... Makes the World Blind.

If we took this principle literally and applied it to chattel slavery, the former slaves would have a right to enslave their former masters. Yes, you can make the case that it was the masters who freed the slaves, which vindicates them of their past crimes. Though, would that be justice according to the "eye for an eye" principle? For the former slaves to let their former masters get away with it. It could be argued that it is not literally a "tooth for a tooth". But the fact that the masters, and virtually all people, would not like to see themselves enslaved is why this would be wrong. As it is the very standards we apply to ourselves that we should extend to others. Because we would not sell ourselves into slavery, we should not enslave others. Thus, the reason why chattel slavery was so immoral in principle. The "eye for an eye" principle is a complete reversal of this, that if one does wrong we should reciprocate and wrong them in the same manner. But really, if we wish to live in a better society we would not accept such a double-standard and would not debase ourselves morally, in stooping to the level of murderers and slave-masters. Instead, there are rational options such as reparations to the victims from the perpetrators.


Though, I realise chattel slavery was abolished in the 19th Century, so perhaps a more recent example would be more befitting the reader. In the 1980s, the US government supported a right-wing terrorist group known as the Contras in their campaign against the left-wing Sandinista government of Nicaragua. The Contras' campaign of terrorism killed over 80,000 people. So, according to the logic of "tooth for a tooth", should Nicaragua launch a campaign of terror by proxy on the American government? But let's suppose this is a "straw-man" being used to debunk the principle and that the American politicians who gave the orders for the crimes should be held personally responsible. Though, holding the Reagan administration responsible is undeniably what should have been done. This would not be accordance with the "eye for an eye" principle. A few receiving life-terms, or the death penalty in this case, for the murder of 80,000 people. It doesn't sit well, especially as the American population failed to prevent the atrocities. The obvious answer to this moral dilemma is that the principle "eye for an eye, tooth for a tooth" is not workable in reality as it is a warped principle.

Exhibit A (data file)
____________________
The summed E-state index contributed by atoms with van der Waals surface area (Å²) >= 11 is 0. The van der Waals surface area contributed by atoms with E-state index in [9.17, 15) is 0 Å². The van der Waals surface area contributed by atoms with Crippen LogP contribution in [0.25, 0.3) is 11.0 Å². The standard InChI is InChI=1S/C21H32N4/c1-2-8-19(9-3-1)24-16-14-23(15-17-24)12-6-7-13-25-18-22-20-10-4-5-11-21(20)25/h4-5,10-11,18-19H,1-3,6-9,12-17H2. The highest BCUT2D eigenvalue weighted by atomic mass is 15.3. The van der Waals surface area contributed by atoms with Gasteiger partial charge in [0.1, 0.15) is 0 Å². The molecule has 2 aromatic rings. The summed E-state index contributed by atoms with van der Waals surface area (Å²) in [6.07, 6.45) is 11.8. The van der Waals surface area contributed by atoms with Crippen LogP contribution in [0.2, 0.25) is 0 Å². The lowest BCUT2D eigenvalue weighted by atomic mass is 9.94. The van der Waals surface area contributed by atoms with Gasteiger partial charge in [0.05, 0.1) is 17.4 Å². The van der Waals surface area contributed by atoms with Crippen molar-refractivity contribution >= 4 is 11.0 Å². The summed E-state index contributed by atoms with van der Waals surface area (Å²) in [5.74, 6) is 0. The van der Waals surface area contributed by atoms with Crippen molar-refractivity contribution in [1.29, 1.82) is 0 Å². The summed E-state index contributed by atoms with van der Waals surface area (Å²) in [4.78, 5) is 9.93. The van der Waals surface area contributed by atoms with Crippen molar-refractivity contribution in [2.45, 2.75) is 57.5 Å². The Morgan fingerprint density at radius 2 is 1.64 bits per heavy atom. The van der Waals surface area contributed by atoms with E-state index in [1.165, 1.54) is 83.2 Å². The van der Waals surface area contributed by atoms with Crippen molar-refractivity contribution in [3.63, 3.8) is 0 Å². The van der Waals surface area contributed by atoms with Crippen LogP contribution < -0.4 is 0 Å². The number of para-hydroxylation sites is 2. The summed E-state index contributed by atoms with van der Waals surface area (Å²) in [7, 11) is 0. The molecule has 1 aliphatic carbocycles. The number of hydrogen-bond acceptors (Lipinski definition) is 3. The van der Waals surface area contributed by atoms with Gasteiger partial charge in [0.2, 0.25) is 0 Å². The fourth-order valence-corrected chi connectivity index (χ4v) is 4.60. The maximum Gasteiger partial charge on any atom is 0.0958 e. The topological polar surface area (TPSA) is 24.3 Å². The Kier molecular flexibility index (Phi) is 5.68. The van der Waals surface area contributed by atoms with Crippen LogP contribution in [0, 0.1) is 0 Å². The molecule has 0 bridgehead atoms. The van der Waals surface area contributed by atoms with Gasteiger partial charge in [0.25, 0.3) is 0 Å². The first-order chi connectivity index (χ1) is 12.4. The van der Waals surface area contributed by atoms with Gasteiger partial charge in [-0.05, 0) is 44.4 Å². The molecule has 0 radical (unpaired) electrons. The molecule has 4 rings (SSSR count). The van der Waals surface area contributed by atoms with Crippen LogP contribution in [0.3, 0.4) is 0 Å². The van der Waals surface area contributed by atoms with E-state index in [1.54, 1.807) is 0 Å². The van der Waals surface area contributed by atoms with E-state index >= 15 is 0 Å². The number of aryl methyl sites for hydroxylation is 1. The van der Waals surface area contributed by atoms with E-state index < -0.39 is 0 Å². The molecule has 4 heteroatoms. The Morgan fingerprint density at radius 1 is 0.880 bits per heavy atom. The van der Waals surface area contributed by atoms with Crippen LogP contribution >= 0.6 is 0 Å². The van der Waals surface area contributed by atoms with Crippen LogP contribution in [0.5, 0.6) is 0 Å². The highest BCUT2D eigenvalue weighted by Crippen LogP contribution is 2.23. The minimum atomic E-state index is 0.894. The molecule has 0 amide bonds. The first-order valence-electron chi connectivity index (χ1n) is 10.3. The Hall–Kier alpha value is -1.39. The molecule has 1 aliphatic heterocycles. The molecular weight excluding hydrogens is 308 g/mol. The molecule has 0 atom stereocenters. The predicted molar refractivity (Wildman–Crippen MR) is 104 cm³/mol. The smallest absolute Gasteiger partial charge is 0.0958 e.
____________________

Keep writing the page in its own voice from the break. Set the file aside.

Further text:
No one would accept that the immorality of a terror campaign, launched by the United States government, should be "reciprocated" against the US to even the score. Nor should anyone have to accept that, but because they don't accept that, they should oppose actions by the government to launch such campaigns in the first place. The standards we would apply to ourselves have to apply to others. In that context, who you are is irrelevant as the standards are equal regardless. This approach is based on the "Golden Rule" - treat others as you expect to be treated - to this moral issue, which also originates in religious scripture and philosophical texts. It makes no real sense, why we would treat a criminal according to the standards that they treated their victims. As we are acting in condemnation of such "standards", in doing so we endorse the immoral act and undermine our moral authority over the criminal. All because some people want to feel better about crime, by being "tougher" and "tougher" on criminals. Before you know it, we're executing the mentally deficient and the innocent. Gandhi once said "Eye for an eye makes the whole world blind." Let us remember those wise words.